Why Soon-To-Be Unsupported Windows 2012 and 2012 R2 Servers Pose Serious Corporate, Personal Risk for Execs – TechDecisions

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Microsoft will officially end extended support for Windows Server 2012 and 2012 R2 in October of 2023, meaning the company will stop providing users with critical security updates and patches.

Organizations that continue to leverage Windows Server 2012 and 2012 R2 after this date will become increasingly vulnerable to cyber attack and compliance risks.

Any business that is still running Windows Server 2012 and 2012 R2 needs to institute a migration policy as soon as possible. Migrations can take months to years to complete – depending on the number of servers and the size of the company.

IT execs without an upgrade path will soon find themselves at a critical “point of no return” that may leave their business and their executives personally liable for the risk caused by unsupported servers.

The Dangers of Letting Support Expire

When Windows ended support for Windows 7 in January 2021, the US Federal Bureau of Investigation issued a warning to industry users that the platform had become unsafe.

“As time passes, Windows 7 becomes more vulnerable to exploitation due to lack of security updates and new vulnerabilities discovered,” the FBI notice said. “With fewer customers able to maintain a patched Windows 7 system after its end of life, cybercriminals will continue to view Windows 7 as a soft target.”

As expected, hackers thrive in attacking environments that no longer receive security support. These attacks do not just hit the technology product in question, but also serve as an entry point into your entire enterprise.

Related: What IT Pros Need to Know About Windows Server 2022

That was the case in 2018 when Zoll, a medical device vendor, sued Barracuda Networks. Zoll contended that Barracuda failed to manage a server migration properly, leaving the data of more than 275,000 of its users exposed.

As a result of those failures, Zoll is now liable for injury and damages incurred by its patients because of the breach. Failing to ensure all systems remain in compliance can put your company at risk and for senior management, possibly even making them criminally liable in the case of a security breach on unsupported OS’s.

Along with security challenges, there is also the loss of functionality. Your organization relies on Windows Server 2012 or 2012 R2 to run applications and manage data on a daily basis. Microsoft’s Modern Lifecycle Policy calls for an organization to use the most current and updated applications. However, when those applications are updated, they are done without outdated servers. This creates issues in performance, compatibility, and reliability.

The Best Options for Migration

If you find yourself behind on the migration for Windows Server 2012 and 2012 R2 there is still time to act. Microsoft offers four primary ways for users to transfer data and applications to a new server platform. These include:

  • An in-place upgrade is where you keep the same hardware (if possible) and all server roles. If you’re moving to Windows 2022 from Windows Server 2012, you’ll have to do this in stages (you can only move up two versions) – migrating first to Server 2012 R2 or Server 2016, then to Server 2022. Note that you can move up three versions from Windows Server 2012 R2 so it is possible to do an in-place upgrade to Windows 2022, as long as all your applications and hardware drivers are compatible.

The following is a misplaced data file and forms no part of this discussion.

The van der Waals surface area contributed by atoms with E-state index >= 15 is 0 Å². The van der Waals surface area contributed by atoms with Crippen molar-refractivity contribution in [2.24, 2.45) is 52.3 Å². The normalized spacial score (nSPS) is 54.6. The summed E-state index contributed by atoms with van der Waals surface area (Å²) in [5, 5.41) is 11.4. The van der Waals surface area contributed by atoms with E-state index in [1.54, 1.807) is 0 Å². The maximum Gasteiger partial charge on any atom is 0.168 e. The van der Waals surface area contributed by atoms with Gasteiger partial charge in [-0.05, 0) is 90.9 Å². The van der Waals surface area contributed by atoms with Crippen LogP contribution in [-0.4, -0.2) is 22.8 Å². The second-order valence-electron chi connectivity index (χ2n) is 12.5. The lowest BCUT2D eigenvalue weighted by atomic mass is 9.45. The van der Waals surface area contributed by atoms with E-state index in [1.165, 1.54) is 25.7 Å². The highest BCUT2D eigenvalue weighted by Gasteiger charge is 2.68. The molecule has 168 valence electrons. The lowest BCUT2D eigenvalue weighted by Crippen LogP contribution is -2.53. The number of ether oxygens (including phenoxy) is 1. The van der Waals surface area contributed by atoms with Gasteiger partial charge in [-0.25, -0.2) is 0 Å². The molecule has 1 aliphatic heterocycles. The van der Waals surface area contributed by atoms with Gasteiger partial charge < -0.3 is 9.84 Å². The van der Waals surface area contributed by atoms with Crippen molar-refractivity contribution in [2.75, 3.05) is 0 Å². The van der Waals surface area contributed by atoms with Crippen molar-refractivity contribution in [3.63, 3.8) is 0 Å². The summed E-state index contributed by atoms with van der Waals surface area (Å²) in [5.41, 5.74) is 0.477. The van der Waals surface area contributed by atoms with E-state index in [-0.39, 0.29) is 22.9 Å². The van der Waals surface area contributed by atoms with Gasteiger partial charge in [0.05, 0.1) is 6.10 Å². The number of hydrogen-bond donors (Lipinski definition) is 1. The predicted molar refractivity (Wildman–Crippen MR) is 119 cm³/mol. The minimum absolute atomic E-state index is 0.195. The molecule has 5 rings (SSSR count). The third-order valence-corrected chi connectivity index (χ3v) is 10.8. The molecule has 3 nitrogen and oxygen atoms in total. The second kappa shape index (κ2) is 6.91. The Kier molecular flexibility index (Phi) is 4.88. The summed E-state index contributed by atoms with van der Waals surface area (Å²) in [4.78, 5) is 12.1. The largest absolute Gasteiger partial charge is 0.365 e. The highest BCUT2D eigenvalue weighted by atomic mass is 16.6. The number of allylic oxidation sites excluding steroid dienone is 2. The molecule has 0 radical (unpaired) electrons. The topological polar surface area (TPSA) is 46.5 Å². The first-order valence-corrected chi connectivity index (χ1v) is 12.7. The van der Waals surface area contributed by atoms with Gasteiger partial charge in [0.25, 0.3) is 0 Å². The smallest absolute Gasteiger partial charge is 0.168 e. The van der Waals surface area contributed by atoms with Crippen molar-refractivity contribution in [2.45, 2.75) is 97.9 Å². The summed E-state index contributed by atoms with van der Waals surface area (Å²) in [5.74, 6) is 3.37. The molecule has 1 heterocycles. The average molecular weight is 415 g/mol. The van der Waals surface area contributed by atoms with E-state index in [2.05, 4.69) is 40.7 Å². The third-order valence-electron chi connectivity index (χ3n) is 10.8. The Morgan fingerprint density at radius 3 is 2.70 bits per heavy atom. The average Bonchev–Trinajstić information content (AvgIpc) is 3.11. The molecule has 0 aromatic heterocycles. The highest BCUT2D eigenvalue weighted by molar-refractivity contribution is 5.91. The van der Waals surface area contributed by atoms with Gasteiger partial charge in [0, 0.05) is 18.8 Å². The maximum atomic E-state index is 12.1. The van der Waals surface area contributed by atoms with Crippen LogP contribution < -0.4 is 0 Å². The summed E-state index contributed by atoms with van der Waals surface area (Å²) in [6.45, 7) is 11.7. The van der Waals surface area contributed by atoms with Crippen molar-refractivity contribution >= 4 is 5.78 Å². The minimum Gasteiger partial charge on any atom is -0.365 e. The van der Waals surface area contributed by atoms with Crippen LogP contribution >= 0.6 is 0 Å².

• A clean install involves implementing new server hardware, server virtual machine, or cloud virtual machine and migrate all data and applications to new environments.
  • Utilizing a cluster operating system upgrade rollout for Windows Server 2012 R2 will allow you to keep multiple servers in a virtualized cluster to ensure redundancy. This also allows for continuous service through the process, but can be arduous.
  • A standard migration allows server owners to move one feature at a time from a source computer running Windows Server to a destination computer on a new version.

Looking Toward the Future

Microsoft and other technology providers give users plenty of runway to prepare for end-of-life events. Following the decommission of Windows Server 2012, the countdown begins for both Windows Server 2016 and Windows Server 2019, along with their different versions.

While many organizations rely on extended support, organizations should look to migrate servers before the standard end-of-life date. Extended support costs more, and organizations that delay a migration could find themselves quickly migrating data up to the last minute, elevating their risk.

Take a proactive approach to migrating server data. While these migrations offer a significant effort from technology teams, they are critical to maintaining operations and reducing security risk. Create a robust action plan for future migrations, and don’t let end-of-life deadlines sneak up on you.


Paul DeurPaul Deur is co-founder of ReadyWorks, a digital platform conductor (DPC), which collects and aggregates data from IT and business systems and spreadsheets, then cleans and analyzes information about the entire IT estate, including endpoints, users, applications, servers, and all their interdependencies. The company identifies risk/what needs to be upgraded, defines the rules for change, uses artificial intelligence (AI) and intelligent automation to automate and orchestrate all human and system workflows, and reports on results. ReadyWorks provides up-to-date audit trails that can be used to demonstrate security compliance.

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